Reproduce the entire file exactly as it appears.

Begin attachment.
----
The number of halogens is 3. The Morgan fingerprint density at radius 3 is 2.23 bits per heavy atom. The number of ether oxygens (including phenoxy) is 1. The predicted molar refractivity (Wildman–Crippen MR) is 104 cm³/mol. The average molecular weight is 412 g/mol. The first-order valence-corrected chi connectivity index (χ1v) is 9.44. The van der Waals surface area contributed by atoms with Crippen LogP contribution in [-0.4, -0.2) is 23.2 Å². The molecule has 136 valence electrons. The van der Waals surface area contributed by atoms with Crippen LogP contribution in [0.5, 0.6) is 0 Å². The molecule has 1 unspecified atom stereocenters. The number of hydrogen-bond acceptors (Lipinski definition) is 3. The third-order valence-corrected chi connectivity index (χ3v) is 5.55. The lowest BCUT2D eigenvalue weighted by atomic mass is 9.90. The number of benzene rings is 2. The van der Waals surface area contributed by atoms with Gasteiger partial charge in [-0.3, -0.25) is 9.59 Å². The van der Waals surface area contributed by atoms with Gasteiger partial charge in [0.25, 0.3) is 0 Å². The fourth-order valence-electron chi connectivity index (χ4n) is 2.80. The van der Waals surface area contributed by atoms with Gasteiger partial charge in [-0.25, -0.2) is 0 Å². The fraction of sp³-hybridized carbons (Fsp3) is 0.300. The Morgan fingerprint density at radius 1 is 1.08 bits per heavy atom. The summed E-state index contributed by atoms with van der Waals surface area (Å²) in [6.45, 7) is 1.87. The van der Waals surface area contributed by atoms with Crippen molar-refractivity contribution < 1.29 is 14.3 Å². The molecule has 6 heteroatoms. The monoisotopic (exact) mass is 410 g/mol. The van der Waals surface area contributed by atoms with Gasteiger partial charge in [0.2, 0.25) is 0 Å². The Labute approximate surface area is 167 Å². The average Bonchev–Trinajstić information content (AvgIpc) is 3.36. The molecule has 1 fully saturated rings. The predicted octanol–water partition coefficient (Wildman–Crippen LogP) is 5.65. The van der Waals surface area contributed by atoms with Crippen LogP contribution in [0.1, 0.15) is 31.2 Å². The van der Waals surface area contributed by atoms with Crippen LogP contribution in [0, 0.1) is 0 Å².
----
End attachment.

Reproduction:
The number of halogens is 3. The Morgan fingerprint density at radius 3 is 2.23 bits per heavy atom. The number of ether oxygens (including phenoxy) is 1. The predicted molar refractivity (Wildman–Crippen MR) is 104 cm³/mol. The average molecular weight is 412 g/mol. The first-order valence-corrected chi connectivity index (χ1v) is 9.44. The van der Waals surface area contributed by atoms with Crippen LogP contribution in [-0.4, -0.2) is 23.2 Å². The molecule has 136 valence electrons. The van der Waals surface area contributed by atoms with Crippen LogP contribution in [0.5, 0.6) is 0 Å². The molecule has 1 unspecified atom stereocenters. The number of hydrogen-bond acceptors (Lipinski definition) is 3. The third-order valence-corrected chi connectivity index (χ3v) is 5.55. The lowest BCUT2D eigenvalue weighted by atomic mass is 9.90. The number of benzene rings is 2. The van der Waals surface area contributed by atoms with Gasteiger partial charge in [-0.3, -0.25) is 9.59 Å². The van der Waals surface area contributed by atoms with Gasteiger partial charge in [0.25, 0.3) is 0 Å². The fourth-order valence-electron chi connectivity index (χ4n) is 2.80. The van der Waals surface area contributed by atoms with Gasteiger partial charge in [-0.25, -0.2) is 0 Å². The fraction of sp³-hybridized carbons (Fsp3) is 0.300. The Morgan fingerprint density at radius 1 is 1.08 bits per heavy atom. The summed E-state index contributed by atoms with van der Waals surface area (Å²) in [6.45, 7) is 1.87. The van der Waals surface area contributed by atoms with Crippen molar-refractivity contribution < 1.29 is 14.3 Å². The molecule has 6 heteroatoms. The monoisotopic (exact) mass is 410 g/mol. The van der Waals surface area contributed by atoms with Gasteiger partial charge in [0.2, 0.25) is 0 Å². The Labute approximate surface area is 167 Å². The average Bonchev–Trinajstić information content (AvgIpc) is 3.36. The molecule has 1 fully saturated rings. The predicted octanol–water partition coefficient (Wildman–Crippen LogP) is 5.65. The van der Waals surface area contributed by atoms with Crippen LogP contribution in [0.1, 0.15) is 31.2 Å². The van der Waals surface area contributed by atoms with Crippen LogP contribution in [0, 0.1) is 0 Å².